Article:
Problem texturing a sphere with VBO


I created a sphere by normalizing all vertices of a subdivided cube. I put the data in two arrays, one for the vertices and the other for the indices. To draw it I create the buffers once and call a drawing function every time it’s necessary.

const unsigned int num_vertices = 1538;
const unsigned int num_faces = 3072;

GLfloat vertices[] = {
1.000000, -1.000000, -1.000000,

-0.875000, 0.875000, -1.000000

GLuint faces[] = {
465, 1537, 449,

393, 413, 1154

void createCube() {
glGenBuffers(1, &vbuffer_id);
glBindBuffer(GL_ARRAY_BUFFER, vbuffer_id);
glBufferData(GL_ARRAY_BUFFER, sizeof(vertices),
vertices, GL_STATIC_DRAW);
glGenBuffers(1, &ibuffer_id);
glBindBuffer(GL_ELEMENT_ARRAY_BUFFER, ibuffer_id);
glBufferData(GL_ELEMENT_ARRAY_BUFFER, sizeof(faces),

void drawCube()
glBindBuffer(GL_ARRAY_BUFFER, vbuffer_id);
glVertexPointer(3, GL_FLOAT, 0, 0);
glBindBuffer(GL_ELEMENT_ARRAY_BUFFER, ibuffer_id);
glDrawElements(GL_TRIANGLES, 3*num_faces,

I use a vertex shader to create on the fly texture coordinates
using the inverse parametric equation of the sphere, which works mostly fine as you can see in the attached image.

gl_TexCoord[0].s = 0.5 + atan(v.z, -v.x)/(2.0*pi);
gl_TexCoord[0].t = 0.5 + asin(v.y)/pi;

The problem with this approach is that it assigns the same s texture coordinate to the leftmost and rightmost vertices in the texture space, which in the model space are actually the same vertices but used for different faces (first and last in a row). That’s the cause of the mess you see at the extreme meridian edge.

Using a geometry shader I would know if the triangle is the westmost or the eastmost and then I would be able to correct the texture coordinate but I’m almost sure there’s a simpler solution using only vertex and fragment shaders.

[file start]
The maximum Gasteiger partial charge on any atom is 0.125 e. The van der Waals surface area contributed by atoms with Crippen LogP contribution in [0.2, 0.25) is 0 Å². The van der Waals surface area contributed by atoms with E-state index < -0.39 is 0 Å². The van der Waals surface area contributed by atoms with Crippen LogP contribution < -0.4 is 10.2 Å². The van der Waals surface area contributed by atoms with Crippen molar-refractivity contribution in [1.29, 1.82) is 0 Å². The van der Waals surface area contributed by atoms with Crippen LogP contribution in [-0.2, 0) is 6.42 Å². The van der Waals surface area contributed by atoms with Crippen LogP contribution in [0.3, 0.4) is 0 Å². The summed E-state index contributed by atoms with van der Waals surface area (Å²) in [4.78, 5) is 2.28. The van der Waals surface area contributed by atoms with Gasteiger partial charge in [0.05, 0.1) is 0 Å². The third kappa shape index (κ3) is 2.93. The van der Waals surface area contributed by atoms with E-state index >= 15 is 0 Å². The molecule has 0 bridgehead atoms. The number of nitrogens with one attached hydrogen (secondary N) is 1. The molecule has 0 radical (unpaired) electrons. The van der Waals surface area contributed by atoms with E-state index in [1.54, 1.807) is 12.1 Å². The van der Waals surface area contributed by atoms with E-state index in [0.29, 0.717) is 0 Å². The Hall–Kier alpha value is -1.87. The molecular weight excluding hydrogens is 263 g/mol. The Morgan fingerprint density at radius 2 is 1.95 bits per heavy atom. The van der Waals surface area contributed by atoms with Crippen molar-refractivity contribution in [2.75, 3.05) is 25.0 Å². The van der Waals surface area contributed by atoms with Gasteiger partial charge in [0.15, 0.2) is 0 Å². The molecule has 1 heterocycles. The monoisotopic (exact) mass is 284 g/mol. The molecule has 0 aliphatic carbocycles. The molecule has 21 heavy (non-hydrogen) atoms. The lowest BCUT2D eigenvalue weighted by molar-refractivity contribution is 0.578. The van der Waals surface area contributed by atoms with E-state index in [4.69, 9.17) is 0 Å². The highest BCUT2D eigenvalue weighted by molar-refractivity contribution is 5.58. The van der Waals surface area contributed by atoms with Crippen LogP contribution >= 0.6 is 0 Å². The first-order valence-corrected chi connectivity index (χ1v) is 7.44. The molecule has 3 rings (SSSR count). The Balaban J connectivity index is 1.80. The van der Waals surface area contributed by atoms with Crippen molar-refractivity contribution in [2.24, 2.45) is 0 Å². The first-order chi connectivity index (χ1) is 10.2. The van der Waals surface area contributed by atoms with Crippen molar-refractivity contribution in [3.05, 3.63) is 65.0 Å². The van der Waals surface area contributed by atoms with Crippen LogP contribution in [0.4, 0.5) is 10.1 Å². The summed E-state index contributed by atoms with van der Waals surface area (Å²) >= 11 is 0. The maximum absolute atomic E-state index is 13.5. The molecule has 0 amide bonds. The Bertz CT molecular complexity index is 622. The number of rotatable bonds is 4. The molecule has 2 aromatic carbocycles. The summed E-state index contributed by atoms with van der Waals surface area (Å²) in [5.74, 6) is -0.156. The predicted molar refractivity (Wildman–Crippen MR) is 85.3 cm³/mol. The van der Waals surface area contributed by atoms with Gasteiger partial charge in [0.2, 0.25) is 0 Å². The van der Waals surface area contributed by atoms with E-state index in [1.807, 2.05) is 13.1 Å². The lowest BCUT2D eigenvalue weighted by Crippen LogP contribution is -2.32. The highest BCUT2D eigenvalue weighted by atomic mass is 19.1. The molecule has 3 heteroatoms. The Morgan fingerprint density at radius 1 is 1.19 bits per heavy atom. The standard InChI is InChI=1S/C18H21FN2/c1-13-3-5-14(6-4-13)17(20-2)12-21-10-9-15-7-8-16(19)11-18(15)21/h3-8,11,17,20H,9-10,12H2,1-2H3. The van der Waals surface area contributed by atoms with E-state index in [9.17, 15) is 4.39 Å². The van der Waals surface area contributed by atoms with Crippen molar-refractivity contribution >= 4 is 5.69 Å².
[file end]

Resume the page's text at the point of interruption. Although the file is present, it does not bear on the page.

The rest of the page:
Any idea please?

-Store the texture coordinates per vertex
-Duplicate vertices which are on u/v discontinuity. You need to store different u/v value on each copy of the vertex
-For slices and stacks sphere, locating the seam is trivial (simply use for loop which includes both 0 and 1 as u/v)
-For subdivided and normalized sphere generators, you can detect the seam as described in

“To figure out which, I wrote a routine that scans all the triangles, and duplicates a vertex whenever the u coordinate changes more than 0.25 within one edge. The duplicated u coordinate is decremented by 1.0.”

Problem solved, thank you very much. Following your advice I rebuilt the mesh duplicating vertices for any conflicting face, including the poles. For the poles I replaced the s (or u) coordinate with the average of the other two vertices.

It is incredible how undocumented is this problem. Is it too obvious?

Anyway I will try the alternative of using the help of a geometry shader, at least to try it out.

You could also compute the texture coordinate in the fragment shader, that would avoid the interpolation issues, but you may get artifacts by mipmapping as the derivate estimates are wrong near the wrap-around meridian.

Or you turn the whole thing around: pass the texture coordinates to the vertex shader and calculate the vertex position from them with sin and cos…